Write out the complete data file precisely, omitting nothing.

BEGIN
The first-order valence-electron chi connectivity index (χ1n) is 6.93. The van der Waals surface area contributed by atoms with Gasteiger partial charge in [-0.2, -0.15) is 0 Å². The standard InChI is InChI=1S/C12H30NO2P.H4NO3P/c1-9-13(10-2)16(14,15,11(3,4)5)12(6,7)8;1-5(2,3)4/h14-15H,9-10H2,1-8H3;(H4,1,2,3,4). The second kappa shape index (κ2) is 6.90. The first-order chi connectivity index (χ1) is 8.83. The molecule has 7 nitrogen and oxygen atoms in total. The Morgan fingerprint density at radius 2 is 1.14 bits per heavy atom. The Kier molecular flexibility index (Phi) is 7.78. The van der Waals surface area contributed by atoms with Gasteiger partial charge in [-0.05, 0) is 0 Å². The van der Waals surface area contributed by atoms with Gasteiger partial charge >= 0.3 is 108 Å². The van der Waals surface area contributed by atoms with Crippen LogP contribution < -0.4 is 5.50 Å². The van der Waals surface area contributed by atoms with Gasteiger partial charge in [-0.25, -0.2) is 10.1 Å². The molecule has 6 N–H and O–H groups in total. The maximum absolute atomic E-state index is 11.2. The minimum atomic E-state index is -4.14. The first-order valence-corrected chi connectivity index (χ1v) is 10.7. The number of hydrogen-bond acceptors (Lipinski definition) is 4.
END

The first-order valence-electron chi connectivity index (χ1n) is 6.93. The van der Waals surface area contributed by atoms with Gasteiger partial charge in [-0.2, -0.15) is 0 Å². The standard InChI is InChI=1S/C12H30NO2P.H4NO3P/c1-9-13(10-2)16(14,15,11(3,4)5)12(6,7)8;1-5(2,3)4/h14-15H,9-10H2,1-8H3;(H4,1,2,3,4). The second kappa shape index (κ2) is 6.90. The first-order chi connectivity index (χ1) is 8.83. The molecule has 7 nitrogen and oxygen atoms in total. The Morgan fingerprint density at radius 2 is 1.14 bits per heavy atom. The Kier molecular flexibility index (Phi) is 7.78. The van der Waals surface area contributed by atoms with Gasteiger partial charge in [-0.05, 0) is 0 Å². The van der Waals surface area contributed by atoms with Gasteiger partial charge >= 0.3 is 108 Å². The van der Waals surface area contributed by atoms with Crippen LogP contribution < -0.4 is 5.50 Å². The van der Waals surface area contributed by atoms with Gasteiger partial charge in [-0.25, -0.2) is 10.1 Å². The molecule has 6 N–H and O–H groups in total. The maximum absolute atomic E-state index is 11.2. The minimum atomic E-state index is -4.14. The first-order valence-corrected chi connectivity index (χ1v) is 10.7. The number of hydrogen-bond acceptors (Lipinski definition) is 4.